Disney’s latest offering, The Nutcracker and the Four Realms comes with a warning for anyone who might imagine lighthearted, singing, dancing holiday entertainment. “The legend you know has a dark side.” So be warned.
The film opens on a sombre note: The Stahlberg children face “their first Christmas without their mother.” It’s a curious twist, introduced presumably by the movie’s script writers, which appears neither in the original fairy tale by E.T.A. Hoffmann nor Tchaikovsky’s famous ballet, both of which inspired the film.
As if losing her mother is not enough, heroine Clara Stahlberg soon faces a whole range of spooky creatures—including a wonderfully creepy Helen Mirren as Mother Ginger—bent on destroying the magical realms her late mother created.
It is a long way from such Disney classics as The Little Mermaid (1989), which turned Hans Christian Andersen’s complex and often grim fairy tale into a cheerful children’s story with a romantic happy ending.
But this change of tone is right on trend. For the past decade or so, cinema has increasingly transformed well-known children’s stories into chilling adult fantasies. Terry Gilliam’s 2005 film The Brothers Grimm, for example, explored the dark reality and sometimes horror behind the familiar stories.
More recently, Snow White and the Huntsman (2012) and its follow up The Huntsman: Winter’s War (2016) aimed to draw on the popularity of action-fantasies such as The Lord of the Rings and the epic TV drama Game of Thrones. Hansel & Gretel: Witch Hunters (2013) reimagined the eponymous lost children of Grimm’s original tale as gun slinging professional killers. A review in USA Today warned parents not “make the mistake of taking the kids to this blood-spattered revenge-fest.”
We’re seeing the same sort of thing on television, too. Netflix’s latest release, The Chilling Adventures of Sabrina, reimagines the popular 1990s sitcom, starring Melissa Joan Hart as the teenage witch, as “something a lot darker and scarier.” Rather than being concerned with the usual teenage romances and quick spells to help with make up and home work, the new Sabrina has to face satanic cults and evil forces that threaten mankind.
Dreams and fears
But what is behind this focus on the darker side of fairy tales? If looking closely at the core of most of these stories, we realize that they almost always have a rather dark core, where people are eaten, maimed, or tortured.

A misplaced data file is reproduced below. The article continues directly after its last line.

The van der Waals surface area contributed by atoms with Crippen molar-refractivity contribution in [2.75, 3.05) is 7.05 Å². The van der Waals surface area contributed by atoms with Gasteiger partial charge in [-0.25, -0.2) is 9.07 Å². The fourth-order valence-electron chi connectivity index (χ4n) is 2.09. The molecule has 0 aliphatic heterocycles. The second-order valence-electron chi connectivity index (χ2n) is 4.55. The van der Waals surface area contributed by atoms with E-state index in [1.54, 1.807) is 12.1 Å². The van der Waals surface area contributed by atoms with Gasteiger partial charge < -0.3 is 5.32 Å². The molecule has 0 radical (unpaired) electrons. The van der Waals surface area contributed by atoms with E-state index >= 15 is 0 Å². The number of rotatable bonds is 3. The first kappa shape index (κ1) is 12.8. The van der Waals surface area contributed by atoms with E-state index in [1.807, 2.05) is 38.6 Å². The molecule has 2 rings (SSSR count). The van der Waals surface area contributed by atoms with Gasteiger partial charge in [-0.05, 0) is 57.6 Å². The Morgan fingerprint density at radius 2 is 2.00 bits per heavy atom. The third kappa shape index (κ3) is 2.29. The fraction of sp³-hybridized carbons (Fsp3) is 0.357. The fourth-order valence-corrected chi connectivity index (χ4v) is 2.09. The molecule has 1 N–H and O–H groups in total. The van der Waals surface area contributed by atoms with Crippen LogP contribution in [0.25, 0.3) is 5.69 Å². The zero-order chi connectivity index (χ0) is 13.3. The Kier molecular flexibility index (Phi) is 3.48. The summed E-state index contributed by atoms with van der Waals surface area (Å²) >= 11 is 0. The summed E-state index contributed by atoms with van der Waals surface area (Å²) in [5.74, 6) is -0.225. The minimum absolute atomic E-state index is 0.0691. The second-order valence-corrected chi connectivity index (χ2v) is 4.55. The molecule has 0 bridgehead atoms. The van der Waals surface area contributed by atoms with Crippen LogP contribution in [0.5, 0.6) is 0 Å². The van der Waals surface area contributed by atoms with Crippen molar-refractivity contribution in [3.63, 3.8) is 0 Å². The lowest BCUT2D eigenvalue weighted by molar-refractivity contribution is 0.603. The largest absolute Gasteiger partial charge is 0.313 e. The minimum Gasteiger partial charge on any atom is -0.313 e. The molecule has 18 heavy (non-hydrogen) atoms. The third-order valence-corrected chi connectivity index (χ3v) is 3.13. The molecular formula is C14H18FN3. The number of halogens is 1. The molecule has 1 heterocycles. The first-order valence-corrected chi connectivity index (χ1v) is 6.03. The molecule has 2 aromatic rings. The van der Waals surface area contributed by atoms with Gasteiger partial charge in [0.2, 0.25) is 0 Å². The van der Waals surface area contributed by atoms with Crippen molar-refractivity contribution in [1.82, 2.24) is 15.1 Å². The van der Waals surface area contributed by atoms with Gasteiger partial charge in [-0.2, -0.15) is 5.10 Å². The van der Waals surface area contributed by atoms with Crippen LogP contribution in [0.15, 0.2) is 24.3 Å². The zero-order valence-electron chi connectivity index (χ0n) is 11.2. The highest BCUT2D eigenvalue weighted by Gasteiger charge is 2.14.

In Grimm’s version of Cinderella, the ugly step sisters mutilate their feet to fit into the golden slippers, while the evil queen in Snow White is forced to dance herself to death in red-hot shoes. Yet, for a long time, cinematic representations of these stories tended to eschew the scarier bit and firmly focused on the happily ever after.
In his book, The Enchanted Screen: The Unknown History of Fairy-Tale Films, Jack Zipes, a well-known scholar and translator of fairy tales, suggests that for most children nowadays film adaptations of fairy tales “have become better known than the classical texts, which, in comparison, have virtually lost their meaning due to the fact that the films have replaced them.” Zipes suggests that this is especially true for the dark and complex fairy tales told by writers such as Andersen. It was a generation of fairy tales that expressed people’s darkest thoughts and fears, at a time when almost constant war, conflict, and incurable illnesses plagued Europe.
Psychological studies on fairy tales have sometimes drawn a distinction between myth and fairy tale—noting that one has a tragic and one has a happy ending. But this generates problems with stories such as Andersen’s Little Match Girl or The Steadfast Tin Soldier, both of which have a sad ending (spoiler: the match girl freezes to death while the tin soldier melts down in a stove).
These fairy tales lack the final consolation that J.R.R. Tolkien called “eucatastrophe”—or sudden happy ending—in his influential 1939 essay On Fairy-Stories. Many of the recent cinematic retellings of classic fairy tales blur the already shaky boundaries between myth and magic. This is illustrated nicely in The Nutcracker and the Four Realms, which turns the ballet’s fight between the Mouse King and the gingerbread soldiers into an epic battle for the survival of the magical kingdoms.
Growing up Grimm
Fairy tales are also often considered to reflect the challenges of growing up. If this is the case, then maybe these confusing modern takes reflect the challenges faced by contemporary children and young adults? The new Sabrina (Kiernan Shipka) has been described as “woke” and a “feminist icon,” Hansel and Gretel turn their childhood trauma into a profession by becoming witch hunters for hire, and for Clara in Disney’s new film, her grief for her newly deceased mother is processed through fighting a battle defending the realm her late mother created.
As growing up becomes more complex, so do family units, external challenges, and relationships between characters. Oral traditions of storytelling have always adapted myths and fairy tales to their respective times and places. The recent focus on the dark, confusing, and threatening aspects of those stories no doubt reflects the challenges of our times.
But not all is lost. Even this newer, darker and more epic retelling of The Nutcracker maintains the element of hope, happiness, and Christmas cheer and so still has the power to enchant and console.
The Nutcracker and the Four Realms is released today (Nov. 2) in the US and UK, and will follow in Australia on Nov. 22.
This article is republished from The Conversation under a Creative Commons license. Read the original article.